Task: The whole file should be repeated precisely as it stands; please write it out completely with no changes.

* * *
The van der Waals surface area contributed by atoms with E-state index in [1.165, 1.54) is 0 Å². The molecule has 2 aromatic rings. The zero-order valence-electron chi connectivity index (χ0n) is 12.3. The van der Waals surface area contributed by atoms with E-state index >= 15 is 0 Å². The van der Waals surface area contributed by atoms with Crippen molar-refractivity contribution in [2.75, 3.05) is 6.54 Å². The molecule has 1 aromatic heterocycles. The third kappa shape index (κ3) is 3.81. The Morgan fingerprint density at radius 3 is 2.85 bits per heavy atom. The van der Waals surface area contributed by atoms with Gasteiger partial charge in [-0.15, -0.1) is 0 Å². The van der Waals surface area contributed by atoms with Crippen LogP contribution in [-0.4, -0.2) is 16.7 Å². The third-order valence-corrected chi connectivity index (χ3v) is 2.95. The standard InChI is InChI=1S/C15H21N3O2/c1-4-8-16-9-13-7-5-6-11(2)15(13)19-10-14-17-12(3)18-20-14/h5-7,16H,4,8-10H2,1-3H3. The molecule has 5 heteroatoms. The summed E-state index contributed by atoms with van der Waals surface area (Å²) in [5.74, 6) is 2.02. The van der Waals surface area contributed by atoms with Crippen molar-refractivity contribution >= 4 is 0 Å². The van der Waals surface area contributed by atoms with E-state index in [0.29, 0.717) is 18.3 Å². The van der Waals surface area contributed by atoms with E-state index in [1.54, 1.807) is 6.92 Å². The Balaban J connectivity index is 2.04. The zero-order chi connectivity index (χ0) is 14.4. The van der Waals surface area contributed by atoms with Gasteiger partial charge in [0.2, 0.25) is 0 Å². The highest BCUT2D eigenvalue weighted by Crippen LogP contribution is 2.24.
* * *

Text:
The van der Waals surface area contributed by atoms with E-state index in [1.165, 1.54) is 0 Å². The molecule has 2 aromatic rings. The zero-order valence-electron chi connectivity index (χ0n) is 12.3. The van der Waals surface area contributed by atoms with E-state index >= 15 is 0 Å². The van der Waals surface area contributed by atoms with Crippen molar-refractivity contribution in [2.75, 3.05) is 6.54 Å². The molecule has 1 aromatic heterocycles. The third kappa shape index (κ3) is 3.81. The Morgan fingerprint density at radius 3 is 2.85 bits per heavy atom. The van der Waals surface area contributed by atoms with Gasteiger partial charge in [-0.15, -0.1) is 0 Å². The van der Waals surface area contributed by atoms with Crippen LogP contribution in [-0.4, -0.2) is 16.7 Å². The third-order valence-corrected chi connectivity index (χ3v) is 2.95. The standard InChI is InChI=1S/C15H21N3O2/c1-4-8-16-9-13-7-5-6-11(2)15(13)19-10-14-17-12(3)18-20-14/h5-7,16H,4,8-10H2,1-3H3. The molecule has 5 heteroatoms. The summed E-state index contributed by atoms with van der Waals surface area (Å²) in [5.74, 6) is 2.02. The van der Waals surface area contributed by atoms with Crippen molar-refractivity contribution >= 4 is 0 Å². The van der Waals surface area contributed by atoms with E-state index in [0.29, 0.717) is 18.3 Å². The van der Waals surface area contributed by atoms with E-state index in [1.54, 1.807) is 6.92 Å². The Balaban J connectivity index is 2.04. The zero-order chi connectivity index (χ0) is 14.4. The van der Waals surface area contributed by atoms with Gasteiger partial charge in [0.2, 0.25) is 0 Å². The highest BCUT2D eigenvalue weighted by Crippen LogP contribution is 2.24.